The city council has agreed to amend several chapters of the city code, including neighborhood vehicles and animal control.
Raymore City Code Section 341 authorizes the operation of neighborhood vehicles on certain public streets. The proposed amendments clarify the definition of “Neighborhood Vehicles,” align the vehicle equipment requirements with inspection requirements, and broadens the scope of those able to perform inspections.
Specifically, a neighborhood vehicle is now defined as “A vehicle that is defined in Section 304.029 RSMo. to include but not limited to golf carts, ATVs, and UTVs.” Section 304.029 RSMo. uses the federal definition of a “low-speed vehicle” to mean a motor vehicle that has four wheels, whose speed attainable in 1 mile is more than 20 mph and not more than 25 mph on a paved level surface and has a gross vehicle weight rating of less than 3,000 pounds.
Additionally, city code will require neighborhood vehicles equipped with a windshield to conform with the federal motor vehicle safety standard on glazing materials. Also, neighborhood vehicles must have a vehicle identification or serial number.
Neighborhood vehicles more than two years old must pass an inspection conducted by an inspector as authorized by the City of Raymore. Inspections will consist of the following:
The purpose of the Raymore City Code Section 205 is to protect the public health, safety and welfare of the animals and citizens of Raymore. The proposed amendments have been determined to be in the best interest of the public health, safety and welfare of the citizens and animals.
One major change to the animal control code is the removal of licensing. Currently, city code requires residents to register cats and dogs. However, the city is not enforcing that rule. Amendments officially strike the licensing requirements from the record.
An amendment to Section 205.115: – Impoundment allows for euthanizing animals at the discretion of animal control officers. The new rule reads “In such instance a dog or cat arrives at the shelter in so sick or injured a condition that in the judgment of the Animal Control Officer or a licensed veterinarian, human compassion requires the suffering be promptly ended, the time period shall not apply and the animal will be humanely euthanized to prevent needless suffering.”
New amendments also give animal control officers more discretion to impound animals. In extreme cases of neglect or cruelty, an animal can be placed on a 72-hour hold. A court order can extend that 72-hour impoundment if needed. The owner of the animal will be liable for all expenses.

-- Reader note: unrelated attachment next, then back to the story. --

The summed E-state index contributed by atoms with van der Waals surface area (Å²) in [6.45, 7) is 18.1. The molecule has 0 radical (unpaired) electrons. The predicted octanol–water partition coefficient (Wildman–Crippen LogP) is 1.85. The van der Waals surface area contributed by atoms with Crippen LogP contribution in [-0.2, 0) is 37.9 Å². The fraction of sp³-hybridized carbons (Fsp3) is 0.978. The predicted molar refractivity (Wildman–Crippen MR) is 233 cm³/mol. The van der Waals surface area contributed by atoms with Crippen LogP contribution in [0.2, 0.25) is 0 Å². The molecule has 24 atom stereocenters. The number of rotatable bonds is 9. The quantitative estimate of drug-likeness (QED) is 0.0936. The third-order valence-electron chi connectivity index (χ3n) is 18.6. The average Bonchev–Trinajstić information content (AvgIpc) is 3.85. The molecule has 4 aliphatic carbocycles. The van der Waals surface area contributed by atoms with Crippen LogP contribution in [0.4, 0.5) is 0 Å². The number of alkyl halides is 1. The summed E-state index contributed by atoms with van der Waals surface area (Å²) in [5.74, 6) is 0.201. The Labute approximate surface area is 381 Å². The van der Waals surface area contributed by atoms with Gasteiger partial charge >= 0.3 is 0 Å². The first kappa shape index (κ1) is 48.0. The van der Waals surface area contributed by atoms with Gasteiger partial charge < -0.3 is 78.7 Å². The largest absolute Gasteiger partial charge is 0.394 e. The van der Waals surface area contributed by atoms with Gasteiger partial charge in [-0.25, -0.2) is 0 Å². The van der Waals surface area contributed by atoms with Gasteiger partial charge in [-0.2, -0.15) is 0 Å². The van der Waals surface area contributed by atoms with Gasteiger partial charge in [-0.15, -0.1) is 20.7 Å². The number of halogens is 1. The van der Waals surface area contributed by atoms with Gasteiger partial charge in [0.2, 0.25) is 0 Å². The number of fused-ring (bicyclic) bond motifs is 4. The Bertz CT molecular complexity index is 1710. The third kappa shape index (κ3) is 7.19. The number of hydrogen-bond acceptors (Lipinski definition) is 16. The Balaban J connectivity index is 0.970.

All dogs must be confined by fencing or a pen with minimum dimensions of 5 feet by 10 feet and must have secure sides and top. Enclosures must provide protection from the elements. Dogs cannot be kept nearer than 5 feet from any public street, sidewalk, or neighboring property. Furthermore, no dog deemed dangerous per city code can be confined by electric fence or electric collar.
Lastly, a new code addresses the tethering of a dog. Specifically, no one can tie their dog down on their property unless it is for a period of no more than 30 minutes at a time and no more than three hours within a 24-hour period.
Property tax season began in November, and the numbers already suggest that Cass County’s economy is thriving.
For the month of November, Cass County distributed nearly $36.5 million in property tax revenue. According to Cass County Collector Chris Molendorp, that is the largest November property tax disbursement in county history.
Raymore received nearly $1.3 million, second only to Belton’s $1.7 million portion and followed by more than $360,000 to Pleasant Hill. Peculiar took in more than $280,000.
Schools raked in the biggest piece of the pie, with Cass County public school districts receiving more than $24 million. Raymore-Peculiar R-2 collected $9.5 million, followed by $5.8 million to Belton R-124 and $3.1 million to Harrisonville R-9.
Emergency services are also recipients of property tax dollars. South Metropolitan received $1.7 million, the most among the 14 fire and ambulance districts. West Peculiar Fire and Ambulance received more than $550,000. Nearly $400,000 was given to Pleasant Hill Fire.
Other disbursements include nearly $1.2 million to the library, nearly $600,000 for hospital maintenance, more than $250,000 for the junior college and more than $200,000 for the sheltered workshop.
For the most part, Cass County’s economy is doing relatively well. Currently, the county has a 2.5% unemployment rate, well below the 4% national rate and 3.7% statewide rate. According to the U.S. Census Bureau, the county’s median household income is nearly 11% higher than the national median.
According to data from the Massachusetts Institute of Technology, the living wage in Cass County for one adult is $14.55. Comparatively, the national living wage is more than $16. On the other hand, the county’s living wage is higher than the state average of $13.72.
Expenses at the county and state level are nearly identical, including food, childcare, medical and transportation. However, increases in housing and taxes make Cass County a bit more expensive statewide, but the same as its Jackson County neighbor.
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